With winter weather on the way, it’s especially important to be prepared to take care of yourself in case the weather prevents you from getting to your dialysis center. There are some simple steps you can take to make sure you are prepared and have access to the things you need to stay healthy in the event of a winter storm.
1. Plan ahead
- If you know a storm is coming, arrange to have dialysis early, before the storm arrives. Also, before the storm, start eating a more restrictive diet to control the build-up of potassium, phosphorus, urea and fluid while you’re unable to have dialysis.
- Make a winter storm preparedness (prep) kit. Choose a safe place in your home that’s easy to access, where you will keep all of your disaster prep supplies and materials. If something happens, you’ll know exactly where to go to find everything you need.
- Plan how you will keep food and medicines cold if the power goes out.
- Plan to have someone help you salt and shovel your walkway and driveway. If you live in an apartment, make sure the building management knows that you will need to get out for your treatments.
2. Be in the know
- Know how your community notifies residents of coming storms.
- Know how your public transportation system functions in icy or snowy weather.
- If you are on home dialysis, contact your provider to find out what you should do in the event of a winter storm.
- Make a list of your medicines, doses and when they should be taken. Note which medicines on your list, if any, need to be refrigerated. Also write down the name and phone number of your pharmacy. Keep this list in your winter storm prep kit.
- Make a list of the names and contact information of all members of your health care team (doctors, nurses, dietitians, etc.). Keep this list in your winter storm prep kit.
- Keep a list of phone numbers of nearby dialysis centers. Keep this list in your winter storm prep kit.
3. Be your own advocate
- Keep a patient ID card with you. If you don’t have one, ask the staff at your dialysis center to get one for you and help you fill it out.
- Consider wearing a medical alert bracelet. This will inform emergency response personnel that you are a dialysis patient. You may also include on your bracelet any other conditions that may affect how you are cared for (diabetes or allergies to medicines, for example).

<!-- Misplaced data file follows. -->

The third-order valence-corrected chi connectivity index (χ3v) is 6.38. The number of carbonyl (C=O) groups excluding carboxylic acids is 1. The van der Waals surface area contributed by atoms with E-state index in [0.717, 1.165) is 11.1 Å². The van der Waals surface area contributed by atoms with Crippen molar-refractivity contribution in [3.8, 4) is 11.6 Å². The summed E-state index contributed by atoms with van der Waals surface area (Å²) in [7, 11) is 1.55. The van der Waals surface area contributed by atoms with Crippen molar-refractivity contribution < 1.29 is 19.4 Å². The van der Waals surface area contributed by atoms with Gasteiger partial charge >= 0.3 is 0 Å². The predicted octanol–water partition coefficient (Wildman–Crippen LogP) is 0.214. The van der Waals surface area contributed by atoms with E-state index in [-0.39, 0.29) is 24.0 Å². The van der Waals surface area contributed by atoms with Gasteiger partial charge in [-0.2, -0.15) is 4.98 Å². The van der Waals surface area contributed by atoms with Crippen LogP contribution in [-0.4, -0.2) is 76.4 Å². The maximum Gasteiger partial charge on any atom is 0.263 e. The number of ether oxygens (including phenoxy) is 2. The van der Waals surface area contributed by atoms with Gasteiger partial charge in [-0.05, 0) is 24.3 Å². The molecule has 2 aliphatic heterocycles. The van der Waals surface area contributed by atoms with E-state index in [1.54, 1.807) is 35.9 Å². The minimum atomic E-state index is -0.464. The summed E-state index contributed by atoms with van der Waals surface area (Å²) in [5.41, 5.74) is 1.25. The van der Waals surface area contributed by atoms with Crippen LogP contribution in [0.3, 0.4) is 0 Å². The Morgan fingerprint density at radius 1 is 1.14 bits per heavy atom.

- Some utility (gas, water, electric) companies keep lists of people in their communities who need their utilities for survival, such as people on dialysis. These people are given priority to have their utility service restored as quickly as possible in case of an outage. Contact your utility companies to find out if they offer this, and ask to be put on a priority restoration list.
- Identify an emergency contact person. This could be a family member, friend, or neighbor, but whoever you choose should be someone who knows how to contact you if you need to be reached.
4. Stock up
- Create an emergency first aid kit. Some key items to keep in your kit are adhesive bandages, antibiotic cream, and a five-to-seven-day supply of all of your medicines. If you are diabetic, you will need a glucose meter and test strips. A more complete list of what to include in your kit can be found in the Center for Medicare and Medicaid Services’ booklet, “Preparing for Emergencies: A Guide for People on Dialysis.”
- Create an emergency food supply with three days’ worth of food. Choose non-perishable foods that will sustain you, while also enabling you to limit your intake of protein, potassium, salt, and fluid. If you are diabetic, you will also need to control your sugar intake. A sample three-day emergency diet plan can be found in the Center for Medicare and Medicaid Services’ booklet, “Preparing for Emergencies: A Guide for People on Dialysis.”
- Make sure you always have enough of your medicines to last you for a few days in case you don’t have access to a pharmacy.
5. Check up
Just like you have check-ups with your doctors to make sure everything is going as planned, you should have a schedule for checking on your disaster preparedness plans. A good way to remind yourself is to do this every time you change your clocks. Make sure:
- The food in your emergency supply has not expired.
- Important phone numbers and addresses have not changed.
- Your list of medicines is up-to-date.
- Your first aid kit is well-stocked.
- Your batteries are still good.
- You’re up to date on your vaccines.
American Kidney Fund
Toll-free HelpLine: (866) 300-2900
Kidney Community Emergency Response Coalition
Preparing for Emergencies: A Guide for People on Dialysis
Heather Jordan, MPH, is the American Kidney Fund’s Education Manager.